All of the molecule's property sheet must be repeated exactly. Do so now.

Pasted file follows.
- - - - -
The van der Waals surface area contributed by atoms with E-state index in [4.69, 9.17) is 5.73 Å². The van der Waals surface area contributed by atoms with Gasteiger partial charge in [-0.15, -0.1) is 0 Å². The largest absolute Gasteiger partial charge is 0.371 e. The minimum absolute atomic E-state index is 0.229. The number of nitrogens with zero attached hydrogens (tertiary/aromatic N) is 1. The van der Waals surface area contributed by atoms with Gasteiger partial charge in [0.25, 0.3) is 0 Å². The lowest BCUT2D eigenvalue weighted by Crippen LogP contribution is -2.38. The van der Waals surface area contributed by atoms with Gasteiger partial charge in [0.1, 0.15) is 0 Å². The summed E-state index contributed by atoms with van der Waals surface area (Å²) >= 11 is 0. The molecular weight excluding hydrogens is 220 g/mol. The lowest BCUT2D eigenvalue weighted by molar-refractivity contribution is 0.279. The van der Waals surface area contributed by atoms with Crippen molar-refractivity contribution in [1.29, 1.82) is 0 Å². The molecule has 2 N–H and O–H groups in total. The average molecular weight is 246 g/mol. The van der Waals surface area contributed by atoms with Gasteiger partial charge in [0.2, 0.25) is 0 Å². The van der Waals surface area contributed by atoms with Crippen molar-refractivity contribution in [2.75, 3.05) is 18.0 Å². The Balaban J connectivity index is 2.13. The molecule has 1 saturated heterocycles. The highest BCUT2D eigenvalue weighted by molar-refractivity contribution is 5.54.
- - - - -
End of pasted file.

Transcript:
The van der Waals surface area contributed by atoms with E-state index in [4.69, 9.17) is 5.73 Å². The van der Waals surface area contributed by atoms with Gasteiger partial charge in [-0.15, -0.1) is 0 Å². The largest absolute Gasteiger partial charge is 0.371 e. The minimum absolute atomic E-state index is 0.229. The number of nitrogens with zero attached hydrogens (tertiary/aromatic N) is 1. The van der Waals surface area contributed by atoms with Gasteiger partial charge in [0.25, 0.3) is 0 Å². The lowest BCUT2D eigenvalue weighted by Crippen LogP contribution is -2.38. The van der Waals surface area contributed by atoms with Gasteiger partial charge in [0.1, 0.15) is 0 Å². The summed E-state index contributed by atoms with van der Waals surface area (Å²) >= 11 is 0. The molecular weight excluding hydrogens is 220 g/mol. The lowest BCUT2D eigenvalue weighted by molar-refractivity contribution is 0.279. The van der Waals surface area contributed by atoms with Crippen molar-refractivity contribution in [1.29, 1.82) is 0 Å². The molecule has 2 N–H and O–H groups in total. The average molecular weight is 246 g/mol. The van der Waals surface area contributed by atoms with Gasteiger partial charge in [0.2, 0.25) is 0 Å². The van der Waals surface area contributed by atoms with Crippen molar-refractivity contribution in [2.75, 3.05) is 18.0 Å². The Balaban J connectivity index is 2.13. The molecule has 1 saturated heterocycles. The highest BCUT2D eigenvalue weighted by molar-refractivity contribution is 5.54.